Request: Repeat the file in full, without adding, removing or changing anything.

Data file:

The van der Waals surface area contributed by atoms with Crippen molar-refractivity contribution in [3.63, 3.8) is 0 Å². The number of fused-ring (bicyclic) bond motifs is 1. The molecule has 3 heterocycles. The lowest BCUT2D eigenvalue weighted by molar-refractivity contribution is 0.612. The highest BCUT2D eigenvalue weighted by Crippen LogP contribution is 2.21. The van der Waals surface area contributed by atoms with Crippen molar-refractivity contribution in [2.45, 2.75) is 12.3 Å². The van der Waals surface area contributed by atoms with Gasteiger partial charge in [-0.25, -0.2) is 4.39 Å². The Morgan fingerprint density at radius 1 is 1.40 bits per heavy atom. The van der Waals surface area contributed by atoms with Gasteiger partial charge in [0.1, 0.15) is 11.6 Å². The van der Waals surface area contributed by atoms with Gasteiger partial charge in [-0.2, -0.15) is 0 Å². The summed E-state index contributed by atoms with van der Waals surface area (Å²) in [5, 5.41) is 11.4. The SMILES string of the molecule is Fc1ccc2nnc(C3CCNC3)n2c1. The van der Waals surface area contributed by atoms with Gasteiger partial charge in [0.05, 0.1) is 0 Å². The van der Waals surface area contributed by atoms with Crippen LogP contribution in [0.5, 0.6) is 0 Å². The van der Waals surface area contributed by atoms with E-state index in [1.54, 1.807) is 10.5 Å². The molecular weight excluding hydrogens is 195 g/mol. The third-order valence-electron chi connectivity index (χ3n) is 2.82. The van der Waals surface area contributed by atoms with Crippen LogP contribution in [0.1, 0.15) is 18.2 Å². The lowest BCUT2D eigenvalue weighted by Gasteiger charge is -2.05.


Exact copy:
The van der Waals surface area contributed by atoms with Crippen molar-refractivity contribution in [3.63, 3.8) is 0 Å². The number of fused-ring (bicyclic) bond motifs is 1. The molecule has 3 heterocycles. The lowest BCUT2D eigenvalue weighted by molar-refractivity contribution is 0.612. The highest BCUT2D eigenvalue weighted by Crippen LogP contribution is 2.21. The van der Waals surface area contributed by atoms with Crippen molar-refractivity contribution in [2.45, 2.75) is 12.3 Å². The van der Waals surface area contributed by atoms with Gasteiger partial charge in [-0.25, -0.2) is 4.39 Å². The Morgan fingerprint density at radius 1 is 1.40 bits per heavy atom. The van der Waals surface area contributed by atoms with Gasteiger partial charge in [0.1, 0.15) is 11.6 Å². The van der Waals surface area contributed by atoms with Gasteiger partial charge in [-0.2, -0.15) is 0 Å². The summed E-state index contributed by atoms with van der Waals surface area (Å²) in [5, 5.41) is 11.4. The SMILES string of the molecule is Fc1ccc2nnc(C3CCNC3)n2c1. The van der Waals surface area contributed by atoms with Gasteiger partial charge in [0.05, 0.1) is 0 Å². The van der Waals surface area contributed by atoms with Crippen LogP contribution in [0.5, 0.6) is 0 Å². The van der Waals surface area contributed by atoms with E-state index in [1.54, 1.807) is 10.5 Å². The molecular weight excluding hydrogens is 195 g/mol. The third-order valence-electron chi connectivity index (χ3n) is 2.82. The van der Waals surface area contributed by atoms with Crippen LogP contribution in [0.1, 0.15) is 18.2 Å². The lowest BCUT2D eigenvalue weighted by Gasteiger charge is -2.05.